Dr Arlene Sierra, internationally-renowned composer and Senior Lecturer at the School of Music, released her second portrait CD with Bridge Records in 2014. One of the works on the disc, Moler, was commissioned and premiered by the Seattle Symphony and recently nominated for Best Contemporary Classical Composition in the Latin GRAMMY awards. You can listen to a clip from the work on Soundcloud.
Here, Dr Sierra tells us about how the composition of Moler came about:
It started with an email from the artistic administrator of the Seattle Symphony : Would I like to write a piece for the Symphony’s Sonic Evolution Series of commissions? I had heard about this forward-looking initiative before, as the project has been developing over some years: A showcase of new works from the younger generation of composers that would take inspiration, but no quotations, from popular music with a Seattle connection.
The stipulation of no quotations was the root of the project’s appeal for me – this made the remit as free as needed to make a real statement in my own language for orchestra. Knowing the performers would be that good, and led by the excellent conductor Ludovic Morlot who is Music Director at Seattle, my mind began racing with ideas for orchestral sonorities and textures right away.
But first there was the list. As soon I indicated my interest in the commission, I was sent a list of popular artists with Seattle connections – what a range there was! Quincy Jones, Yes, Ray Charles, Jimi Hendrix, the Blue Scholars, Alice in Chains, Soundgarden, Pearl Jam, Death Cab for Cutie, the list was long and quite unexpected. Having had a firmly East Coast American upbringing, finding so many Seattle origins to familiar music really surprised me.
There was something about the rock acts on the Seattle list that got me thinking: I’ve long been a fan of composers like Varese, Ruggles and Ginastera, who were known for getting a harder, grittier sound out of the orchestra. Yet my own orchestral work up to that point, while relishing contrast and density, had had a glossier, Francophile sound. Maybe this list from the symphony was pointing the way to something different.
With this in mind I checked out the bands I hadn’t known much about, surveying titles of songs that might be in the right kind of vein. Grind by Alice in Chains popped out from the search results. As expected it was quite a contrast from Prince’s Le Grind which I’d loved in high school… rooted in 4/4 of course, and with a heavy, guitar-laden sound. The one surprising aspect of this song was the kind of ‘grind’ being sung about. In contrast to probably every other ‘grind’ in popular music, the Alice in Chains ‘Grind’ was a song about teeth-grinding! Now that was an idea I could turn into orchestral music.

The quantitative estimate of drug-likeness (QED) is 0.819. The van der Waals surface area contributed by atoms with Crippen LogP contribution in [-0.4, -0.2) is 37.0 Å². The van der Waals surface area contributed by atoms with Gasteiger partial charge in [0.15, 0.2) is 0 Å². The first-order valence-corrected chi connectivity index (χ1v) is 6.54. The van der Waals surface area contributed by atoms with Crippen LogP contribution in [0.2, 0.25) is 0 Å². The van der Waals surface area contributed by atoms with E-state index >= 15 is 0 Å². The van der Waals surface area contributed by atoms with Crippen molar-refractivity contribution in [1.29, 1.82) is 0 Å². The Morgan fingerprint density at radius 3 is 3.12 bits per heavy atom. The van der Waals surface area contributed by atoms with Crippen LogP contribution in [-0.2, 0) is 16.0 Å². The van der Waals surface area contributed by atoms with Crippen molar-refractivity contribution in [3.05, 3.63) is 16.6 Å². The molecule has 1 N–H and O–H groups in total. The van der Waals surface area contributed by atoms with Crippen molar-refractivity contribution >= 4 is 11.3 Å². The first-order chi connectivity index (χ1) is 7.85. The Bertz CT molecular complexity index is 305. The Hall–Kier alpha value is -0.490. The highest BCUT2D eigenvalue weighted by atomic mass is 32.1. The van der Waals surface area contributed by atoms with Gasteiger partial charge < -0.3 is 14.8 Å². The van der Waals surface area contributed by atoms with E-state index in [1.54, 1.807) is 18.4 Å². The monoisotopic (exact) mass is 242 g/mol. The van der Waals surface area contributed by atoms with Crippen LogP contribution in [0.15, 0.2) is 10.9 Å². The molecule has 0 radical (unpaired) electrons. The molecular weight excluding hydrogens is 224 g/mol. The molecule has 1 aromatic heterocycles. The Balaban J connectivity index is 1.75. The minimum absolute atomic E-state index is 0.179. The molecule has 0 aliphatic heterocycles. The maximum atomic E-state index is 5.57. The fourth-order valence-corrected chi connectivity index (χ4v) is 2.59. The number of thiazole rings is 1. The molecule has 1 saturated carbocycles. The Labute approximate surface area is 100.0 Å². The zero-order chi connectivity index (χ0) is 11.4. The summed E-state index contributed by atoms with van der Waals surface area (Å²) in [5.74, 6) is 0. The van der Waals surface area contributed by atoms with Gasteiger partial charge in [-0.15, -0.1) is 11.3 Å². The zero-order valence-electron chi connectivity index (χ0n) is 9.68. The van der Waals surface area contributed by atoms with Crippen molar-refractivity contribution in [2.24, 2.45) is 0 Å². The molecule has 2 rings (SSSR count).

With a starting point like teeth-grinding (also known bruxism), an orchestral palette could develop in interesting ways. I imagined musical objects grinding against each other, creating a kind of orchestral roughness. But what sort of environment would they live in? I often talk to my composition students about creating a world for musical ideas, giving motifs and melodies an environment – not just a background but something that interacts and grows with a piece’s principle materials. It’s an important compositional principle for me, in all kinds of genres but especially in the orchestra where the greatest registral and timbral contrasts are possible.
Medical journal articles on bruxism complimented these ideas and helped me to fill them out further. It’s been shown in scientific studies that cycles of sleep and corresponding changes in a person’s heart rate affect the speed and strength of bruxism when it occurs. Pulse, grinding, the regularity needed for sleep combined with the tension that leads to bruxism, all started to come together as sound world full of orchestrational possibilities.
Another compositional principle that drives many of my works is the need to limit one’s material. With all the welcome freedom composers have in our time, to write in any language or melange of languages that one could wish for, the need for coherence is all the more acute. In a post-Common Practice era, how can we composers create a sense of inevitability, the sense that the next note, phrase, gesture has to happen?
In the case of Moler a few opening gambits determined everything in the piece. First was the decision, as a nod to Sonic Evolution and Alice in Chains, to keep the whole piece in a simple 4/4. Above and below that essential pulse, the grinding of a few rough-edged motifs would commence and develop. The scoring too was determined by strict limits connected to a roughness of timbre: low oboes and muted trombones, flutter-tonguing brass, the exhaustive use of auxiliary instruments like bass clarinet and contrabassoon. These were part of the palette for Moler and led to a ten-minute “grind.” Using the Spanish word for grind as the title acknowledges my own musical roots in Latin American music and Western Classical interpretations of the Spanish style. The sense of movement my scores evoke is always connected to dance and physicality, and this piece is no exception.
The world premiere of Moler took place in October 2012 at Benaroya Hall in Seattle, Ludovic Morlot conducting. The European premiere was at BBC Hoddinott Hall in November 2012 with the BBC National Orchestra of Wales conducted by Grant Llewellyn. The same orchestra recorded the piece in 2013 with conductor Jac Van Steen for the Bridge Records release “Game of Attrition: Arlene Sierra Vol. 2”. In 2014 the disc was cited in a Grammy nomination for David Starobin for Producer of the Year, and a Latin Grammy nomination for Moler for Best Contemporary Classical Composition.
Listen to a clip from the piece at: